The passing of New York-based restaurant owner Vittorio Caruso this week marks the eighth confirmed death of an American tourist visiting the Dominican Republican this year.
In response to the ongoing events, a Dominican Republic official attempted to alleviate concerns during a press conference. “The Dominican Republic is a safe country,” he said. “… Unfortunately, people die in situations that they don’t want; these things happen and they will continue to happen in the world.”
Still, the country received some two million American visitors last year – and eight deaths this year is a small number by comparison. In 2015, 30 American tourists died of unnatural causes while in the Dominican Republic, so this isn’t as rare as it might seem. (As CNN writes, statistically, you’re more likely to be killed in a homicide than to die of unnatural causes in the Dominican Republic.) But if you do have any lingering concerns, here’s insight into some U.S. airlines’ policies if you’re travelling via the country.
While few airlines in the U.S. have issued blanket waivers regarding travel to the country, Delta has issued a safety advisory with complete change policies for those travelling to Punta Cana, the main travel hub in the Dominican Republic. To change or cancel a flight, go to Delta’s website, log in, and click on “My Trips.”
To qualify for a free change waiver, you must have booked a ticket prior to June 21 and your travel dates must fall between June 21 and August 15, 2019. You must also rebook by November 20. (If you decide to change origins or destinations, you may pay a difference in fare.) According to Delta’s website, a change fee will display initially, but will be waived prior to checkout.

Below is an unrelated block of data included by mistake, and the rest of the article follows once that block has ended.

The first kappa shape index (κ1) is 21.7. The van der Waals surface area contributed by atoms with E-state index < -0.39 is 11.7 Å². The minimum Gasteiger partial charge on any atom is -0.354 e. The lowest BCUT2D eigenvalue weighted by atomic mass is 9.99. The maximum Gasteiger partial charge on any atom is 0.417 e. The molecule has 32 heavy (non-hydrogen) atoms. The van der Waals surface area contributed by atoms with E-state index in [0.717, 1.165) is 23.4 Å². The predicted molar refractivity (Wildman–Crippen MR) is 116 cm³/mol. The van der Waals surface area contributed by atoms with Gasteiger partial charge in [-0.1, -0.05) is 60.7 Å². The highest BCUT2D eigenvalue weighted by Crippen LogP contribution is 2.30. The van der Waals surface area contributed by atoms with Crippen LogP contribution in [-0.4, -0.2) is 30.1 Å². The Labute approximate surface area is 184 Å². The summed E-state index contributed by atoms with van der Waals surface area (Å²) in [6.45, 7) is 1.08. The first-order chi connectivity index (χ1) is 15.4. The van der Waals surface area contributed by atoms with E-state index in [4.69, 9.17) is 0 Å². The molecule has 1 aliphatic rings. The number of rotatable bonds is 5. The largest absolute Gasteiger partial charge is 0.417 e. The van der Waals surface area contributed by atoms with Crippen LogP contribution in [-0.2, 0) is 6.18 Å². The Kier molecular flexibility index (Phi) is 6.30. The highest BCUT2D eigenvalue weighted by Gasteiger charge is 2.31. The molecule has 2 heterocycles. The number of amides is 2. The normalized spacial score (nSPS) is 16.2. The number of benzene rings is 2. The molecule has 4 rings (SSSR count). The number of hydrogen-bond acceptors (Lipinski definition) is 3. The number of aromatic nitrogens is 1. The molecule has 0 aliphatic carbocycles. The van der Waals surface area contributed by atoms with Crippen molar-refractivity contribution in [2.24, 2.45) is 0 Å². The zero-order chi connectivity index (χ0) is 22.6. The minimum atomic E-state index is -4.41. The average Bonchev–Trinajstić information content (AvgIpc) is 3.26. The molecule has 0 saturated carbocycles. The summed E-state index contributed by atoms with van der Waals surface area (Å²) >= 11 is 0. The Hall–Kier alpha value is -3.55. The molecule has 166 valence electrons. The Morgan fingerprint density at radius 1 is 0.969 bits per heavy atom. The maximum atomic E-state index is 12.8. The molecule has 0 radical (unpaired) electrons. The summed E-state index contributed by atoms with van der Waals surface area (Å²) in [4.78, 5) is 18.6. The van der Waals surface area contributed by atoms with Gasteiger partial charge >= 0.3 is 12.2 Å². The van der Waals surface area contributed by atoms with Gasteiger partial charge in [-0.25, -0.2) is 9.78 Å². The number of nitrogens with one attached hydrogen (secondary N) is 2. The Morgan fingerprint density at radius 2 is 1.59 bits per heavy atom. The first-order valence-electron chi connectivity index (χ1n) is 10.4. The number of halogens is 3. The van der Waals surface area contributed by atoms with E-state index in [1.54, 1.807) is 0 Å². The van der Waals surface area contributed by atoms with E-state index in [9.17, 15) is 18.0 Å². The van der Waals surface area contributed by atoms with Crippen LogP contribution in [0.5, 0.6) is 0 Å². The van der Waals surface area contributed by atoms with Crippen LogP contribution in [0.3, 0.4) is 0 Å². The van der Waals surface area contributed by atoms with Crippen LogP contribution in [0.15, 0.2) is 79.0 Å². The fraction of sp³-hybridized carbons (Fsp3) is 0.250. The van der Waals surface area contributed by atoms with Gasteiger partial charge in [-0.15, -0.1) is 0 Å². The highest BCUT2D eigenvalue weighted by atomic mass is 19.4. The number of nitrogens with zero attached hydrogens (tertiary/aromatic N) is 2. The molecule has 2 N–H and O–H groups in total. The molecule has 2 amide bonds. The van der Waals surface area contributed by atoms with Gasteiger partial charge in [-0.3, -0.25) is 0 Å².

If you decide to cancel your flight, you’ll receive a credit which can be applied to any future flight, though it will expire a year after your original departure date. If you want to remain on your flight, Delta recommends you download the airline’s app and check for any updates under “My Trips.”
Meanwhile, United and American are continuing to work with customers on a “case-by-case” basis. In this instance, it might be best to phone them directly to change or cancel your itinerary, explaining the circumstances.
If you booked through a third-party site like Expedia, you might run into trouble bouncing back and forth between the airline and the booking site, as the Washington Post noted.
You should read the refund policy on the terms and conditions of your itinerary and reach out to the third-party site before the airline. Airlines like United have change fees via third-party sites built into their contracts of carriage, so expect to pay a small fee, at the very least.
If you’re still planning to travel to the Dominican Republic – or anywhere else for that matter – it wouldn’t hurt to purchase travel health insurance, in case you get sick.
Be sure to check the Smart Traveller website for the latest travel advisories as well.